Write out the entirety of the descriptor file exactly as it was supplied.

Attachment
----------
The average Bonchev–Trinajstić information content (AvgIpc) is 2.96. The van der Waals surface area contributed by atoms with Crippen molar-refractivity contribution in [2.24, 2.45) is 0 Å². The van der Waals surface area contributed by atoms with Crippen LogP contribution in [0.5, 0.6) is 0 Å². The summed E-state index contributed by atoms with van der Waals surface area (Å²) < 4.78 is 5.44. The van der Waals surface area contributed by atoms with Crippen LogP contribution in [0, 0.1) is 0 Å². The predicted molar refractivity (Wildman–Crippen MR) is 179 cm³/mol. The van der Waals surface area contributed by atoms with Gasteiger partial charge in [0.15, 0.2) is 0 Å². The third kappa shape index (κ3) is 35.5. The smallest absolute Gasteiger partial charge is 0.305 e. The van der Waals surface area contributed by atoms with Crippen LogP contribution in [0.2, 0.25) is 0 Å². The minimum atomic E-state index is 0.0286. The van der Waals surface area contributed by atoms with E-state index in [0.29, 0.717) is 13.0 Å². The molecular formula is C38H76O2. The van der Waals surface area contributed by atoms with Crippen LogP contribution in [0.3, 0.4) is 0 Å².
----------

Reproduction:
The average Bonchev–Trinajstić information content (AvgIpc) is 2.96. The van der Waals surface area contributed by atoms with Crippen molar-refractivity contribution in [2.24, 2.45) is 0 Å². The van der Waals surface area contributed by atoms with Crippen LogP contribution in [0.5, 0.6) is 0 Å². The summed E-state index contributed by atoms with van der Waals surface area (Å²) < 4.78 is 5.44. The van der Waals surface area contributed by atoms with Crippen LogP contribution in [0, 0.1) is 0 Å². The predicted molar refractivity (Wildman–Crippen MR) is 179 cm³/mol. The van der Waals surface area contributed by atoms with Gasteiger partial charge in [0.15, 0.2) is 0 Å². The third kappa shape index (κ3) is 35.5. The smallest absolute Gasteiger partial charge is 0.305 e. The van der Waals surface area contributed by atoms with Crippen LogP contribution in [0.2, 0.25) is 0 Å². The minimum atomic E-state index is 0.0286. The van der Waals surface area contributed by atoms with E-state index in [0.29, 0.717) is 13.0 Å². The molecular formula is C38H76O2. The van der Waals surface area contributed by atoms with Crippen LogP contribution in [0.3, 0.4) is 0 Å².